Why You Should Never Argue With A Customer

Why You Should Never Argue With A Customer

Why You Should Never Argue With A Customer

As the saying goes, “the customer is always right.”

Customer service 101: never argue with a customer. Most companies swear by this rule and for good reason. You’re in business to serve your customers, not fight with them.

This goes for all types of businesses, both on and offline, because as Amazon founder, Jeff Bezos, once said, “If you make customers unhappy in the physical world, they might each tell six friends. If you make customers unhappy on the Internet, they can each tell 6,000 friends.”

Now, I know what you’re thinking. “But what if the customer is wrong?” Well, it doesn’t matter. Arguing with a customer, for the most part, isn’t going to do you or your business any favors.

But I can see you need more convincing, so here are some of the reasons why arguing with your customers is never a good idea.

8 reasons why you shouldn’t argue with a customer

1. You’ll never win

Let’s face it, customers can be stubborn. They’ve already made up their minds about the issue at hand, and no amount of arguing is going to change that. Even if you’re technically right, the customer will likely just leave feeling frustrated and angry.

2. It’s bad for business

Word of mouth is a powerful thing, and arguing with a customer can quickly turn into a negative review online or a complaint to the higher ups.

Plus, it’s just not good for your company’s reputation to be known as the place where customers have to fight tooth and nail to get what they want.

We’re in a time of economic uncertainty, and businesses need all the positive publicity they can get. By arguing with your customers, you’re only hurting yourself in the long run.

3. It’s not worth the stress

Dealing with angry customers is never fun, and getting into an argument with them will only add to your stress levels. It’s much easier to stay calm and try to find a solution that works for everyone.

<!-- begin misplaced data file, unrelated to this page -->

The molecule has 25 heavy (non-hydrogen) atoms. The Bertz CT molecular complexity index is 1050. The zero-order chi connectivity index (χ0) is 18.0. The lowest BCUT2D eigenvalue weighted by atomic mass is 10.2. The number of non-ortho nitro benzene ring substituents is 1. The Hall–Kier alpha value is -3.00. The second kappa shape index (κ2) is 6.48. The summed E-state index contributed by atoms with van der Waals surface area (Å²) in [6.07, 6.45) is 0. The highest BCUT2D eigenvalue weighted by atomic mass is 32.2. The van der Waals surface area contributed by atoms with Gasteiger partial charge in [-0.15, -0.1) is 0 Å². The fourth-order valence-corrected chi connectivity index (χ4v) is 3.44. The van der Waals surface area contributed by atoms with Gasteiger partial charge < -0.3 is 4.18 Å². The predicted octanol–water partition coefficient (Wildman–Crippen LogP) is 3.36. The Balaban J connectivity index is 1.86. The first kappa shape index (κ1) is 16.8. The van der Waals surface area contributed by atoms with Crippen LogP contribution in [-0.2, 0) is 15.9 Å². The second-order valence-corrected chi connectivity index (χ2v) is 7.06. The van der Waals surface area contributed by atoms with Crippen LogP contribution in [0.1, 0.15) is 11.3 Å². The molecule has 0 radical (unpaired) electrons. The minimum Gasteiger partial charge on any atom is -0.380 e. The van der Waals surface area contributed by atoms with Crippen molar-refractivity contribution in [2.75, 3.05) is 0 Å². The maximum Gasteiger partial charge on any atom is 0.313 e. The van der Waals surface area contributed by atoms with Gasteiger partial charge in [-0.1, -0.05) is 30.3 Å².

4. You might lose the customer for good

A customer who feels that they’ve been wronged is more likely to take their business elsewhere. And in today’s world, where there are so many options to choose from, losing even one customer can be detrimental to your bottom line.

5. It’s unprofessional

As a representative of your business, it’s important to maintain a professional demeanor at all times. Arguing with a customer is not only unprofessional, but it can also reflect poorly on your company as a whole.

6. Sometimes the customer really is right

We’re told to approach every customer dispute with the attitude that even when they’re wrong they’re right. But, though you might not want to admit it, sometimes you’re in the wrong and the customer actually is right.

You have to allow for the possibility that you or your company may have made a mistake. For that reason alone, it’s best to avoid arguing with customers and instead, try to understand their perspective.

7. It’s a waste of time

Arguing with a customer is a waste of everyone’s time. No one’s really getting anything out of it. Maybe you prevent a refund or a discount or some other minuscule loss for your business, but at what cost? You’ve lost the opportunity to create a loyal customer and potentially gain more business through positive word of mouth.

8. It can ruin your day

Difficult customers are the worst! They can ruin your entire day, especially if you let them get under your skin. By arguing with them, you’re only giving them more power over your emotions.


Arguing with anyone is never a good idea, but arguing with a customer is especially unwise for all the reasons listed above. At the end of the day, the customer is the reason you’re in business in the first place, and it’s your job to make sure they’re happy.

That being said, it’s also important to set boundaries and not let customers abuse your team. It’s okay to politely but firmly state your company policy or to let them know when they’re crossing a line. But there’s a difference between standing your ground and getting into a full-blown argument.